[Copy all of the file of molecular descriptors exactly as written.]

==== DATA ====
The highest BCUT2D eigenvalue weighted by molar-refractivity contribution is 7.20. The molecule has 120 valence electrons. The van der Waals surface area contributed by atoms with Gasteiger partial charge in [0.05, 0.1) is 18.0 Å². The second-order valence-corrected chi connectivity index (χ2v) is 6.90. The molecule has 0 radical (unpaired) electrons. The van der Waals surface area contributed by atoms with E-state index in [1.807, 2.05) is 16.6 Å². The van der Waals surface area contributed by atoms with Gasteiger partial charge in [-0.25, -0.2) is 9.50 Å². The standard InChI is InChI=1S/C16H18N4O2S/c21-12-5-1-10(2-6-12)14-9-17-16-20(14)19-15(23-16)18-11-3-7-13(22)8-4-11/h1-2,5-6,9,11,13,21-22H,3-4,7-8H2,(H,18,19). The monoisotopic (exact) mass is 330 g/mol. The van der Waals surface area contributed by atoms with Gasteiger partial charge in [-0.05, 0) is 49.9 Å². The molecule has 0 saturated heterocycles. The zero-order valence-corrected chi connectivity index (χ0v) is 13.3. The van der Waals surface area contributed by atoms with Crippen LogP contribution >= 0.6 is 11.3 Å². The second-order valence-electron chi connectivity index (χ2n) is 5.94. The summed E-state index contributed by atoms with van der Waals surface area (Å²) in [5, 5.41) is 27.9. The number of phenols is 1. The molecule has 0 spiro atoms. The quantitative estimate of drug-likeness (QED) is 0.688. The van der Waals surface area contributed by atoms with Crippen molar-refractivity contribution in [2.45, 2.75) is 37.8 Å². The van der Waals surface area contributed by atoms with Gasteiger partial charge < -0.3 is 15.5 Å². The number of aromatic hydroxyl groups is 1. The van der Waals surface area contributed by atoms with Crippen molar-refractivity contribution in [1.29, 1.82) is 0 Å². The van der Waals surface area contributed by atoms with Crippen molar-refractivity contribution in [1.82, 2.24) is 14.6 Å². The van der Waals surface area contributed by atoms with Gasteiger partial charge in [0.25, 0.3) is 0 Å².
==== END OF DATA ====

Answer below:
The highest BCUT2D eigenvalue weighted by molar-refractivity contribution is 7.20. The molecule has 120 valence electrons. The van der Waals surface area contributed by atoms with Gasteiger partial charge in [0.05, 0.1) is 18.0 Å². The second-order valence-corrected chi connectivity index (χ2v) is 6.90. The molecule has 0 radical (unpaired) electrons. The van der Waals surface area contributed by atoms with E-state index in [1.807, 2.05) is 16.6 Å². The van der Waals surface area contributed by atoms with Gasteiger partial charge in [-0.25, -0.2) is 9.50 Å². The standard InChI is InChI=1S/C16H18N4O2S/c21-12-5-1-10(2-6-12)14-9-17-16-20(14)19-15(23-16)18-11-3-7-13(22)8-4-11/h1-2,5-6,9,11,13,21-22H,3-4,7-8H2,(H,18,19). The monoisotopic (exact) mass is 330 g/mol. The van der Waals surface area contributed by atoms with Gasteiger partial charge in [-0.05, 0) is 49.9 Å². The molecule has 0 saturated heterocycles. The zero-order valence-corrected chi connectivity index (χ0v) is 13.3. The van der Waals surface area contributed by atoms with Crippen LogP contribution >= 0.6 is 11.3 Å². The second-order valence-electron chi connectivity index (χ2n) is 5.94. The summed E-state index contributed by atoms with van der Waals surface area (Å²) in [5, 5.41) is 27.9. The number of phenols is 1. The molecule has 0 spiro atoms. The quantitative estimate of drug-likeness (QED) is 0.688. The van der Waals surface area contributed by atoms with Crippen molar-refractivity contribution in [2.45, 2.75) is 37.8 Å². The van der Waals surface area contributed by atoms with Gasteiger partial charge < -0.3 is 15.5 Å². The number of aromatic hydroxyl groups is 1. The van der Waals surface area contributed by atoms with Crippen molar-refractivity contribution in [1.29, 1.82) is 0 Å². The van der Waals surface area contributed by atoms with Crippen molar-refractivity contribution in [1.82, 2.24) is 14.6 Å². The van der Waals surface area contributed by atoms with Gasteiger partial charge in [0.25, 0.3) is 0 Å².